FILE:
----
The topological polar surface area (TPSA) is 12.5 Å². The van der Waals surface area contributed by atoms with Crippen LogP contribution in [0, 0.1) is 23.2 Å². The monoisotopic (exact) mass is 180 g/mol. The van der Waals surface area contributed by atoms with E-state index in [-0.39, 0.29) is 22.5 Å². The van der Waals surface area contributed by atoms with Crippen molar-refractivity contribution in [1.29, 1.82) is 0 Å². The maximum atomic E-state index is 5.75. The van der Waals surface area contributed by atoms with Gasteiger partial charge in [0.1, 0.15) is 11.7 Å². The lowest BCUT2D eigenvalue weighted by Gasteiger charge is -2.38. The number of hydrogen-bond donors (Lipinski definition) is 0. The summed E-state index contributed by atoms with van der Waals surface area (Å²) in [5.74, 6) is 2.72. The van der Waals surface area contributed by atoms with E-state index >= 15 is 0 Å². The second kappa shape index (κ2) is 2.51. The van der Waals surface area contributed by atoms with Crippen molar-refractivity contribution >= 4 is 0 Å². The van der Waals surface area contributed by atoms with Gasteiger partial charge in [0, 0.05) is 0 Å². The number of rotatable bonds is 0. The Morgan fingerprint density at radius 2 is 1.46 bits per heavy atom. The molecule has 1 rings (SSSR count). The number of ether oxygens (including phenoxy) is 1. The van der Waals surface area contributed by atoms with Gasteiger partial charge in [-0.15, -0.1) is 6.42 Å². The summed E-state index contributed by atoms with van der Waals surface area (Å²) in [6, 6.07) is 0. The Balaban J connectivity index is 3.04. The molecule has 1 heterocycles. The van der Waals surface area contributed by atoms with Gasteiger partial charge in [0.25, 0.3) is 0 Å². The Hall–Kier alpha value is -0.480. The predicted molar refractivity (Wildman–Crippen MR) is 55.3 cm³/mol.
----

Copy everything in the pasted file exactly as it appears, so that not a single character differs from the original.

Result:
The topological polar surface area (TPSA) is 12.5 Å². The van der Waals surface area contributed by atoms with Crippen LogP contribution in [0, 0.1) is 23.2 Å². The monoisotopic (exact) mass is 180 g/mol. The van der Waals surface area contributed by atoms with E-state index in [-0.39, 0.29) is 22.5 Å². The van der Waals surface area contributed by atoms with Crippen molar-refractivity contribution in [1.29, 1.82) is 0 Å². The maximum atomic E-state index is 5.75. The van der Waals surface area contributed by atoms with Gasteiger partial charge in [0.1, 0.15) is 11.7 Å². The lowest BCUT2D eigenvalue weighted by Gasteiger charge is -2.38. The number of hydrogen-bond donors (Lipinski definition) is 0. The summed E-state index contributed by atoms with van der Waals surface area (Å²) in [5.74, 6) is 2.72. The van der Waals surface area contributed by atoms with E-state index >= 15 is 0 Å². The second kappa shape index (κ2) is 2.51. The van der Waals surface area contributed by atoms with Crippen molar-refractivity contribution >= 4 is 0 Å². The van der Waals surface area contributed by atoms with Gasteiger partial charge in [0, 0.05) is 0 Å². The number of rotatable bonds is 0. The Morgan fingerprint density at radius 2 is 1.46 bits per heavy atom. The molecule has 1 rings (SSSR count). The number of ether oxygens (including phenoxy) is 1. The van der Waals surface area contributed by atoms with Gasteiger partial charge in [-0.15, -0.1) is 6.42 Å². The summed E-state index contributed by atoms with van der Waals surface area (Å²) in [6, 6.07) is 0. The Balaban J connectivity index is 3.04. The molecule has 1 heterocycles. The van der Waals surface area contributed by atoms with Gasteiger partial charge in [0.25, 0.3) is 0 Å². The Hall–Kier alpha value is -0.480. The predicted molar refractivity (Wildman–Crippen MR) is 55.3 cm³/mol.